The Eargo Hearing Device
is a new product that blurs the line between "hearing aid" and "personal sound amplification product
." The devices are classified as hearing aids, but sold directly to consumers over the internet with little to no support from a licensed hearing professional. The basic Eargo order includes a set of 4 volume settings that the user may choose from, while the "custom" option includes pre-programming (tuning) by an audiologist or dispenser.
The manufacturer states that the devices are only intended for users with mild to moderate hearing loss. If you have severe to profound hearing loss, these devices aren't for you. Additionally, the devices are open fitting, which means consumers with low-tone hearing loss shouldn't expect a great deal of help hearing bass tones. These devices cost less than the average pair of hearing aids, at around $2000 for the pair, but come with limited one-year warranty, and as indicated, come with no audiological support beyond the initial setup (if you pay $500 extra for the custom fit).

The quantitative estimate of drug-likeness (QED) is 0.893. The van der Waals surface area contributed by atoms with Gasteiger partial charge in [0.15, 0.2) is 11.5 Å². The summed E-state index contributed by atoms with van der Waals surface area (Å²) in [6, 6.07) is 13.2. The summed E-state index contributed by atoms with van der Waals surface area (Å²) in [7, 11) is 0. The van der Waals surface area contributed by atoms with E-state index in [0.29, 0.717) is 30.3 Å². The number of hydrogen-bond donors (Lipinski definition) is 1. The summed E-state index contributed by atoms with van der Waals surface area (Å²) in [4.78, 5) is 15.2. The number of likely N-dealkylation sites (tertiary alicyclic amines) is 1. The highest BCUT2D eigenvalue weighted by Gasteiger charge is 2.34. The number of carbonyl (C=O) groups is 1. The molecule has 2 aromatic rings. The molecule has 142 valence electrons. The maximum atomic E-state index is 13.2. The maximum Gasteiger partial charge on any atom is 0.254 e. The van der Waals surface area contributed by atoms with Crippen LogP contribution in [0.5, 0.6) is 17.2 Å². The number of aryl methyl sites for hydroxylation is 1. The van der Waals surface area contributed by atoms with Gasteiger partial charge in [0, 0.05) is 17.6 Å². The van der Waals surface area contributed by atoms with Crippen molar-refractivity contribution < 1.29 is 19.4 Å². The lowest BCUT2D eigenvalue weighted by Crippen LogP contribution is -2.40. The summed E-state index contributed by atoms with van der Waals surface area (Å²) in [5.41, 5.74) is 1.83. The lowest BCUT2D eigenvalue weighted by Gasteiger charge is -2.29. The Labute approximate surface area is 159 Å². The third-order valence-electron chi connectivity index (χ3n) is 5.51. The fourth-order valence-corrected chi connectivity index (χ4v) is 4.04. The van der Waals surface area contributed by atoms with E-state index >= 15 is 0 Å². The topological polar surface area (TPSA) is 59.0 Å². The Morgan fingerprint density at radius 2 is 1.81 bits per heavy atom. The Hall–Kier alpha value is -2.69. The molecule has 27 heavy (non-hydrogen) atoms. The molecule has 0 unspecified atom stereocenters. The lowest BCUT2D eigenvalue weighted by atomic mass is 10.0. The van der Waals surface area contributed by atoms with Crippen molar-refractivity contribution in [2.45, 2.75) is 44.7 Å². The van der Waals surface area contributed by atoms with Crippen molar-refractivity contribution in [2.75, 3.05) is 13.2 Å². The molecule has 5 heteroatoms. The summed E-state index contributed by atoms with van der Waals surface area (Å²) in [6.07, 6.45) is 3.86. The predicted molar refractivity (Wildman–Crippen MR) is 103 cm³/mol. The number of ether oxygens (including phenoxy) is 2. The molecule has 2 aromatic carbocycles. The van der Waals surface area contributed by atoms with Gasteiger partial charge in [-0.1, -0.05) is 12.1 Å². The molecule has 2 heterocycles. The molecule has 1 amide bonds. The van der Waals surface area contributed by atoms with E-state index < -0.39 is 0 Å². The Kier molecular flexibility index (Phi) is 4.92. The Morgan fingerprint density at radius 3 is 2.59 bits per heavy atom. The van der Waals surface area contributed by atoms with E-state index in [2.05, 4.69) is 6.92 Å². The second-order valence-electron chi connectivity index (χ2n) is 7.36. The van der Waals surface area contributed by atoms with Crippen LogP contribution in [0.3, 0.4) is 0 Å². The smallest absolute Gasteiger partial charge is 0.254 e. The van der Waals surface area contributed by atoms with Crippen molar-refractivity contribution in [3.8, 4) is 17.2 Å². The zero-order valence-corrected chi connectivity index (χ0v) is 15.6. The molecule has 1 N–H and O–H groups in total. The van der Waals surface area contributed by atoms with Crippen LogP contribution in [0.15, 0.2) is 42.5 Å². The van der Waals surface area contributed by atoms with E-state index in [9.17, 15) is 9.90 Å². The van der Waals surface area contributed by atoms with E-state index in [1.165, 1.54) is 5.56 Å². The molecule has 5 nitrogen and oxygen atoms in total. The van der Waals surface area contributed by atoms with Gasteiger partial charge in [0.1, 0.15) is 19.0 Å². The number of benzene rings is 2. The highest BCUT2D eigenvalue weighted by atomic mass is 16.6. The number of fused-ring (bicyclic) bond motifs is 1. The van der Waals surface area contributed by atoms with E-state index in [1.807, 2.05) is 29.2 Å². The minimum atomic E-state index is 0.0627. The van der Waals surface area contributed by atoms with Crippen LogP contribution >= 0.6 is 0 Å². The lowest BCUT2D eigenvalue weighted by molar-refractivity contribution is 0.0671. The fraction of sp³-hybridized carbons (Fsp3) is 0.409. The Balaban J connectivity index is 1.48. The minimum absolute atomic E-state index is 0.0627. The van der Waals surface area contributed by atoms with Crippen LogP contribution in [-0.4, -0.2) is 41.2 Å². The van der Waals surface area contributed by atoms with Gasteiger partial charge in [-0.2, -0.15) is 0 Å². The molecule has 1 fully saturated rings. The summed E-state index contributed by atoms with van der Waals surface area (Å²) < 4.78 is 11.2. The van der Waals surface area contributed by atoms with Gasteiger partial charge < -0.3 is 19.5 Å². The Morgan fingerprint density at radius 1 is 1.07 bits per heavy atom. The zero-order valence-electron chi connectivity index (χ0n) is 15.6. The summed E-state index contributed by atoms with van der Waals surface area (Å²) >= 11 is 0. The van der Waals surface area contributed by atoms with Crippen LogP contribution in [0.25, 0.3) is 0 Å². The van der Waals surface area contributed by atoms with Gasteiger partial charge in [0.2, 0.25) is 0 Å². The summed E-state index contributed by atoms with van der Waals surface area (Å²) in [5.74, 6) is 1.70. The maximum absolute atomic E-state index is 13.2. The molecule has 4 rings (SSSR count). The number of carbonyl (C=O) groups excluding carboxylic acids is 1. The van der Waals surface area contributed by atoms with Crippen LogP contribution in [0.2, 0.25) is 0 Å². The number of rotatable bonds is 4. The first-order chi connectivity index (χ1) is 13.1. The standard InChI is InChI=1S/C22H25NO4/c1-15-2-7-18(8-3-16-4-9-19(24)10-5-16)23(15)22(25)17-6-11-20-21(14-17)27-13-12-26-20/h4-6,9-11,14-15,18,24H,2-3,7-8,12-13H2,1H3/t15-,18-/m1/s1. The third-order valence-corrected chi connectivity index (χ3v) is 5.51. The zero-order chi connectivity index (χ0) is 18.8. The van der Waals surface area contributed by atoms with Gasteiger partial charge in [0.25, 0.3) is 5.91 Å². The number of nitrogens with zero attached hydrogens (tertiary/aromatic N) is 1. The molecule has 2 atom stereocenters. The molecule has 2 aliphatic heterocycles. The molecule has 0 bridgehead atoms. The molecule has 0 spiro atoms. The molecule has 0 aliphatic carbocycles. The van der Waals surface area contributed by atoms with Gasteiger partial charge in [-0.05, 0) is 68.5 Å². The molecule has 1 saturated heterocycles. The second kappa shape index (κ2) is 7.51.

If you do choose the custom option, the hearing aids will be setup based on your audiogram. This may help to improve the sound quality of the devices, and may even improve your chances of hearing better, but please bare in mind that this setup does not verify the correct sound prescription in your ear. The pre-programming will approximate your prescription based on the average ear, but every ear is different, and there is no way to really verify the fitting without performing "real ear measurements" in person with a provider.
It doesn't look like the Eargo currently supports any kind of Bluetooth / wireless communication with iPhone or Android phones, but the website claims the products have digital feedback reduction, noise reduction, and a telephone mode (reduced amplification to limit feedback). The devices are sold in pairs and come in two different sizes (12 and 15) and come with ear cleaning tools, a hearing device charging unit, and charger base.
Consumers considering purchasing the Eargo hearing device
system should consult a hearing provider to confirm their candidacy and discuss the option.
: Eargo just raised
$25 million in Series B funding
UPDATE 02/18/2016: We received some new information via email which confirms that the rechargeable Eargo batteries cannot be replaced. The batteries are rated for "1000+ charge cycles," and "Eargo is still finalizing a[n] upgrade program for existing customer[s] to upgrade in the future at a discounted price." For reference, 1000 charges is good for about 2.7 years (assuming one charge per day).
UPDATE 03/21/2017: The new Eargo Plus has been released, but availability is limited at this stage. Consumers can sign up for the waiting list, and we have no idea what the actual wait period is like. Upgrades include "replaceable Flexi Fibers" and more focus on high-pitch sounds.